How To Use Tapping To Stop Eating

Many people have difficulty stopping eating, once they start. The mind doesn’t like to take no for an answer. So if you are constantly telling yourself no, you are not only using up your willpower, but you are also reinforcing the problem.

Research has shown that if you tell yourself you can have it later, it operates in the mind a bit like having it now. It satisfies the craving to some degree, and can be more effective at suppressing the appetite than actually having the treat.

It takes willpower to turn down dessert, but apparently it is less stressful on the mind to say “later” than to say “never.” In the long run, you end up wanting less and consuming less. And ultimately, you have to get to the point where you want to eat less, because forcing yourself and depriving yourself will never work.

Negotiate with yourself. This is just being open to the idea or the possibility that even though you are thinking about food (and you can tap for the food thoughts too), or have the urge for something (i.e. you get triggered), doesn’t mean you have to have it right now. That equals less resistance, without fighting yourself or trying to control it.

Tapping Script: Here’s a script that I wrote for my Tapping Summit Workbook:

Use this script for strong urges to eat or difficulty stopping. It’s a way to acknowledge your feelings and offer yourself an alternative.

KC: Even though it feels like I have to have this, I love and accept myself anyway.
KC: Even though I want this _____________, I’m open to the possibility of letting it go for now.
KC: Even though I’m thinking about ________, I could choose to pass it up for now. (You don’t want to be locked in. You always want to feel like you have a choice.)

EB: It feels like I have to have it.
SE: This urge is so strong.
UE: I keep going back to the same old thing.
UN: I’m so mad at myself.
CH: It seems like I’ll never get over this.
CB: I must be getting something out of it.
UA: I keep doing the same thing.
TH: The urge feels so strong.

EB: What if I could interrupt this cycle?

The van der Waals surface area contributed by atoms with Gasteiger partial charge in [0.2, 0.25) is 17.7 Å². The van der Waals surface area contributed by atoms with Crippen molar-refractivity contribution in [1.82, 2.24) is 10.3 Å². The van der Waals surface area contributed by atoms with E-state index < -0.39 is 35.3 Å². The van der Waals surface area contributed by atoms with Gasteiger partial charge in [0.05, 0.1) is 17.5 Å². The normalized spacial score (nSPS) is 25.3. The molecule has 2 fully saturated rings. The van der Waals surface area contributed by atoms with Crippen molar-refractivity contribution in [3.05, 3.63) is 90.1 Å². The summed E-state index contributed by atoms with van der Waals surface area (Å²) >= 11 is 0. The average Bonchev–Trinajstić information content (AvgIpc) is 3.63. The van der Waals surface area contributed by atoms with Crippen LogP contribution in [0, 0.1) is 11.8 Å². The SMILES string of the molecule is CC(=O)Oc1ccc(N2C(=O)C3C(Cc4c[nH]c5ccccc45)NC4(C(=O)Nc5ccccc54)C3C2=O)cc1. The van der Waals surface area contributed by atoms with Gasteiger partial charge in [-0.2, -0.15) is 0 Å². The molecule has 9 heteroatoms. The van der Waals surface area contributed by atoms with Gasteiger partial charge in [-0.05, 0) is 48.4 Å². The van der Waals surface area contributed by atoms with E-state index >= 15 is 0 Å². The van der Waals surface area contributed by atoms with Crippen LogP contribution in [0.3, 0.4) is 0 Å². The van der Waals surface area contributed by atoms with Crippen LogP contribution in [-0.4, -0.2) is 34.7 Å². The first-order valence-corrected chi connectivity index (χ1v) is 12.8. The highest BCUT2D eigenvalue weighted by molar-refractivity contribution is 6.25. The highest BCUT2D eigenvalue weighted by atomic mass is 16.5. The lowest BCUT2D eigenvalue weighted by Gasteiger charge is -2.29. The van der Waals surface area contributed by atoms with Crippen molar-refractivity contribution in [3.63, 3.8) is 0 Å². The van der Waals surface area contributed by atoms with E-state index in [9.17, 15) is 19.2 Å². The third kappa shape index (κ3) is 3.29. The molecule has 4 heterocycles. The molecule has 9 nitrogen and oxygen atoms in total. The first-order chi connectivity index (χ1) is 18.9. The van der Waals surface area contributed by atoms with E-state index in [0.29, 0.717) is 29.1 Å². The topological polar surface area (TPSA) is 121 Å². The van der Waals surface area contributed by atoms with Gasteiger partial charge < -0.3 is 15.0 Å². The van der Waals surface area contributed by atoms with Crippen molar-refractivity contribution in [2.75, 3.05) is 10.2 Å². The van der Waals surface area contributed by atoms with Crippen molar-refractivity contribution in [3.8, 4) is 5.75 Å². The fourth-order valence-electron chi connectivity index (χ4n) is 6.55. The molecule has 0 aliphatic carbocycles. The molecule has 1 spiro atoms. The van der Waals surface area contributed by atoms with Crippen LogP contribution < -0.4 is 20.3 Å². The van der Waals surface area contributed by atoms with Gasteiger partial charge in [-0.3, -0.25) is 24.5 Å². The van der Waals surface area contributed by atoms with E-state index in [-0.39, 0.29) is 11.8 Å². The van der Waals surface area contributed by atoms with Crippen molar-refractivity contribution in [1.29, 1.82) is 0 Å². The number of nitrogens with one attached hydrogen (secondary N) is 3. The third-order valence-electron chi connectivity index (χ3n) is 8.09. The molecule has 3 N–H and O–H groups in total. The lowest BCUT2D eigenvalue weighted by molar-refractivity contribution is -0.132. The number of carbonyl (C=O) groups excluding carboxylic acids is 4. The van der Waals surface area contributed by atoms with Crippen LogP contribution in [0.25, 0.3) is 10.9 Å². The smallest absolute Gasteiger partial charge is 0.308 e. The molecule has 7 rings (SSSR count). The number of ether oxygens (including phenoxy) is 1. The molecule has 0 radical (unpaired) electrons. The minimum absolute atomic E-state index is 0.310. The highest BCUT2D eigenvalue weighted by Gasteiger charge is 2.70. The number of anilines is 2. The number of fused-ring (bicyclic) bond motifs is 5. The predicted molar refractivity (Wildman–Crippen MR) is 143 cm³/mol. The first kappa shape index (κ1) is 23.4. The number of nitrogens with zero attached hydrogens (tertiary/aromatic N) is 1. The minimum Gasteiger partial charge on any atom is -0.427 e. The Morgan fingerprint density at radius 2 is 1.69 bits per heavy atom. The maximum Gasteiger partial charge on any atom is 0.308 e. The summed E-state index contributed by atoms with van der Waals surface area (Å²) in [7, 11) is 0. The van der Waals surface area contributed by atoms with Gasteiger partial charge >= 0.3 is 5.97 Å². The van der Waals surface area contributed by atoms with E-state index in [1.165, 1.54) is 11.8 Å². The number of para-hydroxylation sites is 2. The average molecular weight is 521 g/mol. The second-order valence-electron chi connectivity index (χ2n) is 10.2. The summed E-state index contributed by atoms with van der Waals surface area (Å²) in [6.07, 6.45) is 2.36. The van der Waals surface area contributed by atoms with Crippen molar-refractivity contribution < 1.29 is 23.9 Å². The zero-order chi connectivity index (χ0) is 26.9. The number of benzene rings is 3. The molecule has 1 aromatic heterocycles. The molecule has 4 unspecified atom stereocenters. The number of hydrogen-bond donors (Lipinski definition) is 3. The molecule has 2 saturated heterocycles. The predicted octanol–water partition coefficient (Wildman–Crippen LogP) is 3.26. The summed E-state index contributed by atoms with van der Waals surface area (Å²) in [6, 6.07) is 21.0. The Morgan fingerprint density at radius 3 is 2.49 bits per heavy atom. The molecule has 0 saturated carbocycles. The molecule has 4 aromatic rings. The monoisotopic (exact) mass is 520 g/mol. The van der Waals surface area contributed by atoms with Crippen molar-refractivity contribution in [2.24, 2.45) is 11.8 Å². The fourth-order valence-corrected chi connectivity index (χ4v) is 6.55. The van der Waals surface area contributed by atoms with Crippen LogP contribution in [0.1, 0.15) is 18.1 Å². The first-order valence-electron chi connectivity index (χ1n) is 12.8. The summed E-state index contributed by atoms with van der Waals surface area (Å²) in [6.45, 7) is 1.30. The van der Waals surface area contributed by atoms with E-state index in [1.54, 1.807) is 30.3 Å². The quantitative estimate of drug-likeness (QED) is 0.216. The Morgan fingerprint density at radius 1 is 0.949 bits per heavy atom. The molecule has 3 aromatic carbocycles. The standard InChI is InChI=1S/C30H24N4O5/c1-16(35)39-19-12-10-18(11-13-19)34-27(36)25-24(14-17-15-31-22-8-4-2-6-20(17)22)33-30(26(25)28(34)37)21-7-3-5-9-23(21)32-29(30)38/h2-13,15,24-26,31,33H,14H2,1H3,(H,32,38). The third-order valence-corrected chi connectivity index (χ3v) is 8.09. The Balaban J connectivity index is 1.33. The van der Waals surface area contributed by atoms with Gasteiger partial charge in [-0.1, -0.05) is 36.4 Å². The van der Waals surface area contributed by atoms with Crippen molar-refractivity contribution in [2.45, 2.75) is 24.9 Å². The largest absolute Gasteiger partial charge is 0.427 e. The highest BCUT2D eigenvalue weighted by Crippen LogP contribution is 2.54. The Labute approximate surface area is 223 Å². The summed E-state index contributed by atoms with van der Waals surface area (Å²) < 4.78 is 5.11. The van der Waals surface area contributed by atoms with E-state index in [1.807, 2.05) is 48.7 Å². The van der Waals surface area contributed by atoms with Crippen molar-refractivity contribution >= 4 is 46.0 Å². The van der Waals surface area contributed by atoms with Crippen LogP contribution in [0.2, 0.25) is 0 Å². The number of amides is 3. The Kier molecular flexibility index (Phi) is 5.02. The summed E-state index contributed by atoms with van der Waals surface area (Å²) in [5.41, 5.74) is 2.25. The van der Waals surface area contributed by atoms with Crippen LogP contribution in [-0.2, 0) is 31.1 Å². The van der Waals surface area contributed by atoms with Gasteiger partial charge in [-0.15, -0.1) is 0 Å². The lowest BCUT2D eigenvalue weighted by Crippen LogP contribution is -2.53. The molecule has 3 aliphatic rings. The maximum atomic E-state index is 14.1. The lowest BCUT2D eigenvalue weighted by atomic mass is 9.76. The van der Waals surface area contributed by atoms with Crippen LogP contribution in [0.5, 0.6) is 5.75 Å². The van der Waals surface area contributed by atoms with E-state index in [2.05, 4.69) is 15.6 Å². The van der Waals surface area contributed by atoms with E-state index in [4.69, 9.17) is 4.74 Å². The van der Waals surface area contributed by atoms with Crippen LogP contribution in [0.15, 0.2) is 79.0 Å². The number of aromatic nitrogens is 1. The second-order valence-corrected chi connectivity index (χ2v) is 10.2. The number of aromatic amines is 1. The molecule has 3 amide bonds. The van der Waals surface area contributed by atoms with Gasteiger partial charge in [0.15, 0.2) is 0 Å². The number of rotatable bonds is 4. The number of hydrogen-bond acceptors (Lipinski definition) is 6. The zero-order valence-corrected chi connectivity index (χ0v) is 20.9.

SE: What if I could relax about this?
UE: What if I could do something else instead?
UN: I’m open to the possibility that this could be different.
CH: I’m open to the possibility that this could change.
CB: I may not quite be there yet, but that’s ok…
UA: I’m open to the possibility that I could let this go.
TH: Easily and without struggle.

Take a deep breath.

Rate your intensity on a 0-10 point scale: ____
Continue tapping, if needed.

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Above all else, be kind and gentle to yourself…Enjoy!


Carol Solomon
Psychologist, Master Certified Coach and Certified EFT Practitioner, Dr. Carol Solomon is one of the world’s leading experts in using Emotional Freedom Techniques to help people lose weight without dieting, stop binge eating, and reduce anxiety and stress. She is the author of 4 Books on Emotional Freedom Techniques, the EFT Tips Newsletter, the Binge Eating Teleseminar and the EFT Weight Loss CD. Carol has a thriving coaching practice and is passionate about helping others succeed.
Carol Solomon
Carol Solomon

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3 thoughts on “How To Use Tapping To Stop Eating

  1. Carol, thank you so much for this. I work with food and am constantly eating in work, though my diet is healthy outside of it. I’ve been doing EFT with some success here and there with it – I’m certainly better than I used to be – but I’ll be printing out this and using it tomorrow as it’s an angle I hadn’t thought of myself. Thanks again.

  2. I am wondering if you could apply this text to someone who has an
    addiction to alcohol ? If you substitute the word “alcohol” in the blanks
    would it be appropriate to apply tapping. In this instance, it is quite
    a strong addiction which controls the person’s life to the point of
    destroying relationships with his family, financial ruin and serious health
    issues. I know tapping is powerful, I just wondered if you feel this
    could do no harm basically – and lessen the anxiety around alcohol. I
    do think the brain is wired differently when someone has been abusing
    alcohol for some time (in this case) and did not want to add to their cravings
    by “giving them permission” to drink but later ! My feeling is this could be
    helpful. Would appreciate your comments. Thank you.

    • Carol,

      I agree that the brain is changed when someone has been abusing alcohol for some time. And I also feel that tapping can help, no matter what the substance/behavior is that one is addicted to.

      When you think about it, all addictions work the same way. It starts with some kind of stress or perceived stress that causes anxiety. It can simply be a thought that disrupts the energy system and causes an emotional response. The irresistible urge for that substance is primarily caused by 1 thing – anxiety. I am using anxiety in a very broad way – you could label it as other emotions as well. But most people have some level of anxiety going on most of the time.

      Even if you aren’t fully aware of the source of the anxiety, most people reach for food, or whatever it is, to calm themselves (to relieve the anxiety.) Whether it is alcohol, drugs, work. or comfort food, the substance or behavior will mask the anxiety, soothe it and make it seem to go away. But it really doesn’t. It’s just hidden.

      The research that shows that telling yourself you can have it later should apply to alcohol or any addiction as much as food. It’s consistent with the AA term “One day at a time…” It’s easier to say “later” than to say “never.”

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